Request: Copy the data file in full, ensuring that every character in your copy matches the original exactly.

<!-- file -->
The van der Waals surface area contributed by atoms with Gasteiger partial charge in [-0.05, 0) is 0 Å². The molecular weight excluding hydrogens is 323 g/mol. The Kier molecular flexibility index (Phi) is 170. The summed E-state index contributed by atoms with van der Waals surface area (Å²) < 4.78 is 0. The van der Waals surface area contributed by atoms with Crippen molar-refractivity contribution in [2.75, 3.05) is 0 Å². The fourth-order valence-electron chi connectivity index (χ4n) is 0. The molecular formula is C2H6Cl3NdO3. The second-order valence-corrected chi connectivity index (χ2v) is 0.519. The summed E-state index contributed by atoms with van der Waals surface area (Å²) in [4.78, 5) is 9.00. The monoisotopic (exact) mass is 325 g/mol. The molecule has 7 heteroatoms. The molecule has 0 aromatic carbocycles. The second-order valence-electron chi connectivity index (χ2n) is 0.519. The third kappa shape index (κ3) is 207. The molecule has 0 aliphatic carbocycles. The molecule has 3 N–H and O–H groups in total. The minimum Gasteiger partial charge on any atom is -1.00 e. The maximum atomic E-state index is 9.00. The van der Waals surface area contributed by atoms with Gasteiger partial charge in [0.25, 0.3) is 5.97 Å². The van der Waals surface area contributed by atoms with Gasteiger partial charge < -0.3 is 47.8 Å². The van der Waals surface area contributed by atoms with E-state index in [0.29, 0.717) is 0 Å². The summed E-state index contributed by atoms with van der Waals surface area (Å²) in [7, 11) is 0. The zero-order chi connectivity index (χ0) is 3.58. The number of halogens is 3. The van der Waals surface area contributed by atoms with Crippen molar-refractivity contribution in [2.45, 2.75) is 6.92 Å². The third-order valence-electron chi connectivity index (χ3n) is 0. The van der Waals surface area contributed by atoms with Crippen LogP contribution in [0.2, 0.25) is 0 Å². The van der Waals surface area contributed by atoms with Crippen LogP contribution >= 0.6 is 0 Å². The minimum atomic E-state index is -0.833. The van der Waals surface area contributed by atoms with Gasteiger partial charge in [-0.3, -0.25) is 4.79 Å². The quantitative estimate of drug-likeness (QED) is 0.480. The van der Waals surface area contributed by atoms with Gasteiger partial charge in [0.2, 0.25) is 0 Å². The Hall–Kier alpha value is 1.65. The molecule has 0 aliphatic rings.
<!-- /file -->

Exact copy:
The van der Waals surface area contributed by atoms with Gasteiger partial charge in [-0.05, 0) is 0 Å². The molecular weight excluding hydrogens is 323 g/mol. The Kier molecular flexibility index (Phi) is 170. The summed E-state index contributed by atoms with van der Waals surface area (Å²) < 4.78 is 0. The van der Waals surface area contributed by atoms with Crippen molar-refractivity contribution in [2.75, 3.05) is 0 Å². The fourth-order valence-electron chi connectivity index (χ4n) is 0. The molecular formula is C2H6Cl3NdO3. The second-order valence-corrected chi connectivity index (χ2v) is 0.519. The summed E-state index contributed by atoms with van der Waals surface area (Å²) in [4.78, 5) is 9.00. The monoisotopic (exact) mass is 325 g/mol. The molecule has 7 heteroatoms. The molecule has 0 aromatic carbocycles. The second-order valence-electron chi connectivity index (χ2n) is 0.519. The third kappa shape index (κ3) is 207. The molecule has 0 aliphatic carbocycles. The molecule has 3 N–H and O–H groups in total. The minimum Gasteiger partial charge on any atom is -1.00 e. The maximum atomic E-state index is 9.00. The van der Waals surface area contributed by atoms with Gasteiger partial charge in [0.25, 0.3) is 5.97 Å². The van der Waals surface area contributed by atoms with Gasteiger partial charge < -0.3 is 47.8 Å². The van der Waals surface area contributed by atoms with E-state index in [0.29, 0.717) is 0 Å². The summed E-state index contributed by atoms with van der Waals surface area (Å²) in [7, 11) is 0. The zero-order chi connectivity index (χ0) is 3.58. The number of halogens is 3. The van der Waals surface area contributed by atoms with Crippen molar-refractivity contribution in [2.45, 2.75) is 6.92 Å². The third-order valence-electron chi connectivity index (χ3n) is 0. The van der Waals surface area contributed by atoms with Crippen LogP contribution in [0.2, 0.25) is 0 Å². The van der Waals surface area contributed by atoms with Crippen LogP contribution >= 0.6 is 0 Å². The minimum atomic E-state index is -0.833. The van der Waals surface area contributed by atoms with Gasteiger partial charge in [-0.3, -0.25) is 4.79 Å². The quantitative estimate of drug-likeness (QED) is 0.480. The van der Waals surface area contributed by atoms with Gasteiger partial charge in [0.2, 0.25) is 0 Å². The Hall–Kier alpha value is 1.65. The molecule has 0 aliphatic rings.